Economic and Social Effects of Crime
Growing Interest In The Costs Of Crime, Determining Costs, The High Cost Of Crime, Community Efforts To Avoid Crime Costs
Crime is a major part of every society. Its costs and effects touch just about everyone to some degree. The types of costs and effects are widely varied. In addition, some costs are short-term while others last a lifetime. Of course the ultimate cost is loss of life. Other costs to victims can include medical costs, property losses, and loss of income.
Losses to both victims and nonvictims can also come in the form of increased security expenses including stronger locks, extra lighting, parking in more expensive secure lots, security alarms for homes and cars, and maintaining guard dogs. Considerable money is spent to avoid being victimized. Other types of expenses can include a victim or person fearful of crime moving to a new neighborhood, funeral expenses, legal fees, and loss of school days.
Some costs of crime are less tangible (not easily or precisely identified). These kinds of costs can include pain and suffering, and a lower quality of life. There are also the traumatic impacts on friends and the disruption of family. Behavior can be forever changed and shaped by crime, whether it be weighing the risks of going to certain places or even the fear of making new friends.
Crime not only affects economic productivity when victims miss work, but communities also are affected through loss of tourism and retail sales. Even the so-called victimless crimes of prostitution, drug abuse, and gambling have major social consequences. Drug abuse affects worker productivity, uses public funds for drug treatment programs and medical attention, and leads to criminal activity to support the expenses of a drug habit.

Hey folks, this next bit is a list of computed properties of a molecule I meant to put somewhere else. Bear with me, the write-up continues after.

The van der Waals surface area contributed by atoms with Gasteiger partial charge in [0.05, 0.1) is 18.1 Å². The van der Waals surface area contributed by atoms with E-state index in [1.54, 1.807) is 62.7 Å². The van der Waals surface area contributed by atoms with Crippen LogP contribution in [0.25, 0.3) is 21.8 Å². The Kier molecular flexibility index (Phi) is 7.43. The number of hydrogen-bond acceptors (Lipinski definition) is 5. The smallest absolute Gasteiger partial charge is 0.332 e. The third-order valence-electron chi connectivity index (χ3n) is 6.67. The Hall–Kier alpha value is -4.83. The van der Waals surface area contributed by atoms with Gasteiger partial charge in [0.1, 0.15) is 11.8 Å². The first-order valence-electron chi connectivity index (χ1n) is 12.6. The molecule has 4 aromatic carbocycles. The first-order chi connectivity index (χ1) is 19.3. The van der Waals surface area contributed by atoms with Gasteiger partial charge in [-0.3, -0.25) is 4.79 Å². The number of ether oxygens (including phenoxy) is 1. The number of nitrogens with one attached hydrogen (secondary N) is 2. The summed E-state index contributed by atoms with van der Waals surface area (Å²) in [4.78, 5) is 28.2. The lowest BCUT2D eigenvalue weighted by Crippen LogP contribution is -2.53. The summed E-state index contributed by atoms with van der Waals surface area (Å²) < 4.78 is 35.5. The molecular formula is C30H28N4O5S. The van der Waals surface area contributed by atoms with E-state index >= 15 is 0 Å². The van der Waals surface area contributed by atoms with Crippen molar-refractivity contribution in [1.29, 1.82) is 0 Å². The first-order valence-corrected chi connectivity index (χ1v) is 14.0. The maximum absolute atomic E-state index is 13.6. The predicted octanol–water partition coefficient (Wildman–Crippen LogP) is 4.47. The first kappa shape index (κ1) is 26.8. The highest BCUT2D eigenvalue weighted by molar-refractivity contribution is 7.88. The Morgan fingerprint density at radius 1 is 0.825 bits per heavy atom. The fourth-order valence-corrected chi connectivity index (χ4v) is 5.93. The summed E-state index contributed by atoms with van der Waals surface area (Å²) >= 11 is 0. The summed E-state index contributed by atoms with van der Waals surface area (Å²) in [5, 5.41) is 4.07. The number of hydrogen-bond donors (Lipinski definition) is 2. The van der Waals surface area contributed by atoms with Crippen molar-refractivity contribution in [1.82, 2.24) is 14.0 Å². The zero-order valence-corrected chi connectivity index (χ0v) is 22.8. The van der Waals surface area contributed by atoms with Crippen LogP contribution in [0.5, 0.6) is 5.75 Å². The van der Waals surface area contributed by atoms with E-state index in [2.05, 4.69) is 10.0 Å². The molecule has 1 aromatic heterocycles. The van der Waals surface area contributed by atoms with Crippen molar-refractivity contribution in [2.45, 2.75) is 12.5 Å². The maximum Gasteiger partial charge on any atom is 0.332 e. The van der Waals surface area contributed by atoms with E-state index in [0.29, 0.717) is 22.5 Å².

Communities and governments spend public funds for police departments, prisons and jails, courts, and treatment programs, including the salaries of prosecutors, judges, public defenders, social workers, security guards, and probation officers. The amount of time spent by victims, offenders, their families, and juries during court trials also take away from community productivity. By the beginning of the twenty-first century it was estimated that the annual cost of crime in the United States was reaching upward toward $1.7 trillion.
For More Information
Anderson, Elijah. Streetwise: Race, Class and Change in an Urban Community. Chicago, IL: University of Chicago Press, 1990.
Beckett, Katherine. Making Crime Pay: Law and Order in Contemporary American Politics. New York: Oxford University Press, 1997.
Cook, Philip J., and Jens Ludwig. Gun Violence: The Real Costs. New York: Oxford University Press, 2000.
Felson, Marcus. Crime and Everyday Life. 2nd ed. Thousand Oaks, CA: Pine Forge Press, 1998.
Gray, Charles M., ed. The Costs of Crime. Beverly Hills, CA: Sage, 1979.
Madriz, Esther. Nothing Bad Happens to Good Girls: Fear of Crime in Women's Lives. Berkeley, CA: University of California Press, 1997.
Skogan, Wesley G. Disorder and Decline: Crime and the Spiral of Decay in American Neighborhoods. New York: Free Press, 1990.
Welsh, Brandon C., David P. Farrington, and Lawrence W. Sherman, eds. Costs and Benefits of Preventing Crime. Boulder, CO: Westview Press, 2001.
Anderson, David A. "The Aggregate Burden of Crime," Journal of Law and Economics, October 1999, pp. 611–642.
National Center For Policy Analysis. http://www.ncpa.org/newdpd/index.php (accessed on August 20, 2004).
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